August 26, 2006
It was in the upper 90's and muggy as I flew out of San Antonio, Texas bound for the United States' northern most town.
I'm Kirk Beckendorf and am on my way to Barrow, Alaska to join Carin Ashjian, from Wood's Hole Oceanographic Institute, and the group of scientists who are working with her. Carin's group is studying the food web of the massive bowhead whale, a baleen whale that feeds on zooplankton.
This diverse group of oceanographers is collecting data in hopes of determining what causes the bowheads to congregate near Barrow during their annual fall migration from their summer feeding grounds in the Canadian arctic to the Bering Sea. The team is trying to determine what oceanographic factors are affecting the whale's food supply, what impacts climate change will have on this food chain and the impacts these changes will have on the Inupiat people who depend on the whales for cultural and nutritional sustenance.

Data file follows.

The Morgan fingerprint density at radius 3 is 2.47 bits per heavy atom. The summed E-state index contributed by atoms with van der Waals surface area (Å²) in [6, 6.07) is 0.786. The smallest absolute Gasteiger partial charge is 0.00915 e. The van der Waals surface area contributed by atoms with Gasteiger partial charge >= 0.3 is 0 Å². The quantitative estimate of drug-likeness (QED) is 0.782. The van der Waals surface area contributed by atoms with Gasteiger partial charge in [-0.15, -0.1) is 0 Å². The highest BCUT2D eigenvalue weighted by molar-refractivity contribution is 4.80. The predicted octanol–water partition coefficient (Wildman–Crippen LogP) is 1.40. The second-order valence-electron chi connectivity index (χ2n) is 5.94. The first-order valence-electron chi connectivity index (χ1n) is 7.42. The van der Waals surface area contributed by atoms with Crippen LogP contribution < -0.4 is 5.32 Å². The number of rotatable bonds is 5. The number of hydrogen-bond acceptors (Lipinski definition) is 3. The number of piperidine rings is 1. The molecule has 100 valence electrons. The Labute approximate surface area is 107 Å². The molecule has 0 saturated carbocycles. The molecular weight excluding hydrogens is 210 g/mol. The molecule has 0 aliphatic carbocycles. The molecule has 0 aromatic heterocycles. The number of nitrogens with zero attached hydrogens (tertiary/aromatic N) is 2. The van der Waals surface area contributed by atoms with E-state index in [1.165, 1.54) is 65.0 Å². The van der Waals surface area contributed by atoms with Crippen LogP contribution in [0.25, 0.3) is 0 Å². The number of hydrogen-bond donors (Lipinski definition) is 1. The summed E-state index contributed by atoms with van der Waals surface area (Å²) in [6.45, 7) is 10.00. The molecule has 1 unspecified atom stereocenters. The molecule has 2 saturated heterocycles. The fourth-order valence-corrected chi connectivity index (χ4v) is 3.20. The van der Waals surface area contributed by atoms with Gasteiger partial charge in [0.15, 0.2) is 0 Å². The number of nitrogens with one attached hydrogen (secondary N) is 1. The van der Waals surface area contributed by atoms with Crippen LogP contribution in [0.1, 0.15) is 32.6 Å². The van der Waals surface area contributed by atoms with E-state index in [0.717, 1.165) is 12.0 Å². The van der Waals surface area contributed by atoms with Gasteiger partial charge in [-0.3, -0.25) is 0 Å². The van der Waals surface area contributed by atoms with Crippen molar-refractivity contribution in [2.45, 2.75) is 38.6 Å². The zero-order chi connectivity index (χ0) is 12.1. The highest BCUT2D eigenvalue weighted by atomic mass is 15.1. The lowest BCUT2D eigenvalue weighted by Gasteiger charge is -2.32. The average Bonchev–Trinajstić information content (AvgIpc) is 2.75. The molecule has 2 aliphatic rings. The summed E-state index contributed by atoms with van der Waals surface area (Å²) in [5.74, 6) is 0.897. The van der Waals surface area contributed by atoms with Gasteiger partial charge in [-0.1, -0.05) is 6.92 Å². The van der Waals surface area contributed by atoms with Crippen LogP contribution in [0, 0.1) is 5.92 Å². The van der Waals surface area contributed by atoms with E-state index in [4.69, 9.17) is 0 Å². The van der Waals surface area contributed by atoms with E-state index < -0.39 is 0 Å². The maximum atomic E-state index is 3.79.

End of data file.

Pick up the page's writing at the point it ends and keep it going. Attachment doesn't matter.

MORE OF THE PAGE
The first day saw me traveling for about 20 hours, sitting on a plane for about 12 of those hours. The good news was that I had three layovers; the bad news was that the first one found me in Memphis, TN. Seemed rather odd to go 1000 miles east before I go 4000 miles northwest.
After the second layover, which was sensibly in Seattle we followed the Canadian and then SE Alaskan coastline. Seemingly endless snowcapped mountains disappeared into the distance. Glistening glaciers and deep valleys slid from the peaks interspersed with meandering ocean filled inlets. Soon, clouds covered the mountains and I stopped staring out the window and got some sleep. As we approached Fairbanks I looked back out the window, the clouds had thinned. Between the breaks in the clouds, I could see the sparsely forested fall tinted taiga below.
We bounced to the ground at the small airport in Fairbanks. The good news was, this is my final layover; the bad news is that it was overnight.
Question of the day: About how many miles did I travel yesterday?